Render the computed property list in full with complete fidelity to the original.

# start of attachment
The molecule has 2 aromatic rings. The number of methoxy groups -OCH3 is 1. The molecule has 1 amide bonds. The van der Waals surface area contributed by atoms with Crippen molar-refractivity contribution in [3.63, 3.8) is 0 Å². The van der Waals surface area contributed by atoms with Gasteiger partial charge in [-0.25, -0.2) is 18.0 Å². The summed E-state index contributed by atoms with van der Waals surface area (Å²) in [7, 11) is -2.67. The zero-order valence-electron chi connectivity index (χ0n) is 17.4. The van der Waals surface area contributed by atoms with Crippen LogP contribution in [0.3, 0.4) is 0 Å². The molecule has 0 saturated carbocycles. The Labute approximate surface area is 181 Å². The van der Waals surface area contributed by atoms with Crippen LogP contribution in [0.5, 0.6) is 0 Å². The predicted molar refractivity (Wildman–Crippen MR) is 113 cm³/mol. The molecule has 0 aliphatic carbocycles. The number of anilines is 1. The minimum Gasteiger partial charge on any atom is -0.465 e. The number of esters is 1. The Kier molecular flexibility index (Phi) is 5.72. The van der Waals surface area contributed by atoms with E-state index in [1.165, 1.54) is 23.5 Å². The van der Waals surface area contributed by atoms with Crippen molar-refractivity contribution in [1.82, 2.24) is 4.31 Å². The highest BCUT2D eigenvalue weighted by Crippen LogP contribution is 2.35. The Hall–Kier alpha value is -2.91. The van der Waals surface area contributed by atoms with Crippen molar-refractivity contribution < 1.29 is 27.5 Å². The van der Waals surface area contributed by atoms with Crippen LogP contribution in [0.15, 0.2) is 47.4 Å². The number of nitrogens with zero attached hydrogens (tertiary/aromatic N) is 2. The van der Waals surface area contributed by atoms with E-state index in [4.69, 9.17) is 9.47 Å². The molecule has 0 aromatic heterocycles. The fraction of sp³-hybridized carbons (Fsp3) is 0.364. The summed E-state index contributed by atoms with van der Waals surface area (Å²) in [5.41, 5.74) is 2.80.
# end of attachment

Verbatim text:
The molecule has 2 aromatic rings. The number of methoxy groups -OCH3 is 1. The molecule has 1 amide bonds. The van der Waals surface area contributed by atoms with Crippen molar-refractivity contribution in [3.63, 3.8) is 0 Å². The van der Waals surface area contributed by atoms with Gasteiger partial charge in [-0.25, -0.2) is 18.0 Å². The summed E-state index contributed by atoms with van der Waals surface area (Å²) in [7, 11) is -2.67. The zero-order valence-electron chi connectivity index (χ0n) is 17.4. The van der Waals surface area contributed by atoms with Crippen LogP contribution in [0.3, 0.4) is 0 Å². The molecule has 0 saturated carbocycles. The Labute approximate surface area is 181 Å². The van der Waals surface area contributed by atoms with Crippen LogP contribution in [0.5, 0.6) is 0 Å². The predicted molar refractivity (Wildman–Crippen MR) is 113 cm³/mol. The molecule has 0 aliphatic carbocycles. The number of anilines is 1. The minimum Gasteiger partial charge on any atom is -0.465 e. The number of esters is 1. The Kier molecular flexibility index (Phi) is 5.72. The van der Waals surface area contributed by atoms with E-state index in [1.165, 1.54) is 23.5 Å². The van der Waals surface area contributed by atoms with Crippen molar-refractivity contribution in [1.82, 2.24) is 4.31 Å². The highest BCUT2D eigenvalue weighted by Crippen LogP contribution is 2.35. The Hall–Kier alpha value is -2.91. The van der Waals surface area contributed by atoms with Crippen molar-refractivity contribution < 1.29 is 27.5 Å². The van der Waals surface area contributed by atoms with Crippen LogP contribution in [0.15, 0.2) is 47.4 Å². The number of nitrogens with zero attached hydrogens (tertiary/aromatic N) is 2. The van der Waals surface area contributed by atoms with E-state index in [4.69, 9.17) is 9.47 Å². The molecule has 0 aromatic heterocycles. The fraction of sp³-hybridized carbons (Fsp3) is 0.364. The summed E-state index contributed by atoms with van der Waals surface area (Å²) in [5.41, 5.74) is 2.80.